How to Pass the MSRB Series 50 Exam

How do you prepare for a challenging securities exam like the Series 50? Solomon shares insights about the test and how to study successfully. Continue reading

The Series 50, also known as the Municipal Advisor Representative Qualification Examination, was developed by the Municipal Securities Rulemaking Board (MSRB) to set professional standards and ensure a basic level of industry knowledge for municipal advisor representatives. Passing the Series 50 exam qualifies you to provide advice about municipal financial products to, or on behalf of, municipal entities. That means you will be able to help municipalities through the process of issuing securities and advise them on how to invest their proceeds. 

The registration category, “Municipal Advisor Representative,” was created to comply with the Dodd-Frank Act, which Congress passed in response to the 2008 financial crisis. Municipal advisor firms must have at least one individual who has passed the Series 50 in order to engage in municipal advisory activities. 

Whether you have years of professional experience, or you’re just starting out in the industry, the Series 50 can be a challenging exam and requires ample study time. Solomon recommends studying for 60 hours over a four-week period. That might seem daunting, but understanding what the test is like and how to study for it will set you on the path to being well-prepared for exam day.

About the Exam

The Series 50 exam consists of 100 scored and 10 un-scored multiple-choice questions covering the five topic areas of the MSRB Series 50 Content Outline. The 10 additional un-scored questions are ones that the exam committee is trying out. These are unidentified and are distributed randomly throughout the exam. Before the test starts, you have 30 minutes to watch a tutorial about the exam’s administration, and this time is included in the total exam time of three and one-half hours.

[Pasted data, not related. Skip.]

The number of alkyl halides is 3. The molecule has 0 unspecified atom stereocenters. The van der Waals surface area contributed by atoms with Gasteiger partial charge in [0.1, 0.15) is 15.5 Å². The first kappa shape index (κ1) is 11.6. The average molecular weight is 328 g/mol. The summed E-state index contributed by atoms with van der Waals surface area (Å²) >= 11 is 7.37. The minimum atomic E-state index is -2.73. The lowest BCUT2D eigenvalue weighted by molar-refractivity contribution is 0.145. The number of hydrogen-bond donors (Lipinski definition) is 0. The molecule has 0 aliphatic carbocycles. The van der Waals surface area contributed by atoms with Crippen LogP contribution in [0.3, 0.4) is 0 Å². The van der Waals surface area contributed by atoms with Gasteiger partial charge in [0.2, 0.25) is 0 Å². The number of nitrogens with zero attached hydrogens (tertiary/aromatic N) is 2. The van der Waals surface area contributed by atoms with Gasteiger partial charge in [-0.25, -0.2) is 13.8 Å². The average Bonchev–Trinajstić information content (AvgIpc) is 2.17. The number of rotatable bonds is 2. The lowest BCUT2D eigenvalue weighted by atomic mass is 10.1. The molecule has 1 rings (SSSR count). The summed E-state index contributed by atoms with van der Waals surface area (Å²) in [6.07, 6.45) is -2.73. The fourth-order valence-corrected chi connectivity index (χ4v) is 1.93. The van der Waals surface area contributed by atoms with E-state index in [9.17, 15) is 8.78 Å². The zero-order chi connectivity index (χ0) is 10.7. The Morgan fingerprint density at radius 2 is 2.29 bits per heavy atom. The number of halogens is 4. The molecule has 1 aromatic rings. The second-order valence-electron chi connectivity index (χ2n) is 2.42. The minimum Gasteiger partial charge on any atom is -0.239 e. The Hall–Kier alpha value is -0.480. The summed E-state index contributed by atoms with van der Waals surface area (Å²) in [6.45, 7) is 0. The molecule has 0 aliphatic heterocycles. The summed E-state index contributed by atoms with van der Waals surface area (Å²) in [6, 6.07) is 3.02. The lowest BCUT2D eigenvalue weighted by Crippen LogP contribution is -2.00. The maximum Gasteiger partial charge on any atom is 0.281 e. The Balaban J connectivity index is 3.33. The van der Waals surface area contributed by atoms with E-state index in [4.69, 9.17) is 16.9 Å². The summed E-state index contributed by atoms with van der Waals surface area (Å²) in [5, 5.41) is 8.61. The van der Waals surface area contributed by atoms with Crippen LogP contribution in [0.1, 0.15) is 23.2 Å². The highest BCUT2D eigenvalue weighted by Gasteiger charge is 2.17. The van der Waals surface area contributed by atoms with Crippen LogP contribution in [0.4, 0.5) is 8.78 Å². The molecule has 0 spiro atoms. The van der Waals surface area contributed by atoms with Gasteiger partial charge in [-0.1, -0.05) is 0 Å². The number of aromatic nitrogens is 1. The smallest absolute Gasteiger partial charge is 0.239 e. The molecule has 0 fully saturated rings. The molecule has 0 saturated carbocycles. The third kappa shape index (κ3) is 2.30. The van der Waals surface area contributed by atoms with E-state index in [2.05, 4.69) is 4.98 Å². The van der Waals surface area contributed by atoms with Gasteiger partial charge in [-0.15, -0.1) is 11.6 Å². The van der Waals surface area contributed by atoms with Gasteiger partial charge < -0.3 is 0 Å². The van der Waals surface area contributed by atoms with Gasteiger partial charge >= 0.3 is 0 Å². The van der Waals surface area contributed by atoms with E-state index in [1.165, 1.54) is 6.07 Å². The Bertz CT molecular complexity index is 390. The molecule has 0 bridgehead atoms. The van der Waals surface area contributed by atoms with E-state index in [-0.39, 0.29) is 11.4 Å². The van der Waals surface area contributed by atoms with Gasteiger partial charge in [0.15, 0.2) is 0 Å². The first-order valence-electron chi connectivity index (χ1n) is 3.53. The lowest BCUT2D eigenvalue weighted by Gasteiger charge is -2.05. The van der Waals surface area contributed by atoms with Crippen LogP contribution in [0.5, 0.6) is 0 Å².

Series 50 exam details

Note: Scores are rounded down to the next lowest whole number (e.g. 70.9% would be a final score of 70% – not a passing score for the Series 50 exam).

Topics Covered on the Exam

The questions on the Series 50 exam cover the five major job functions of a municipal advisor representative, as determined by the MSRB:

Series 50 exam topics

The MSRB updates its exam questions regularly to reflect the most current rules and regulations. Solomon recommends that you print out the current version of the MSRB Series 50 Content Outline and use it in conjunction with the Solomon Series 50 Study Guide. The Content Outline is subject to change without notice, so make sure you have the most recent version.

Question Types on the Exam

The Series 50 exam consists of multiple-choice questions, each with four options. You will see these question structures:

Closed Stem Format:

This item type asks a question and gives four possible answers from which to choose.

Which of the following is true of the MSRB?

    1. The MSRB creates rules that govern issuers of securities.
    2. The MSRB is composed of 20 members who are knowledgeable about municipal securities.
    3. The MSRB does not have the power to enforce its own regulations.
    4. The MSRB was created by the Securities Exchange Act of 1934.
Incomplete Sentence Format:

This kind of question has an incomplete sentence followed by four options that present possible conclusions.

Advisors prohibited from engaging in municipal advisory business under the pay to play rule may qualify for an automatic exemption if:

    1. The advisor discovered the contribution within a reasonable time from the date it was made.
    2. The contribution did not exceed $250.
    3. The person who made the contribution obtained its return before the advisor discovered the contribution.
    4. The advisor has only used three automatic exceptions in the last 12 months.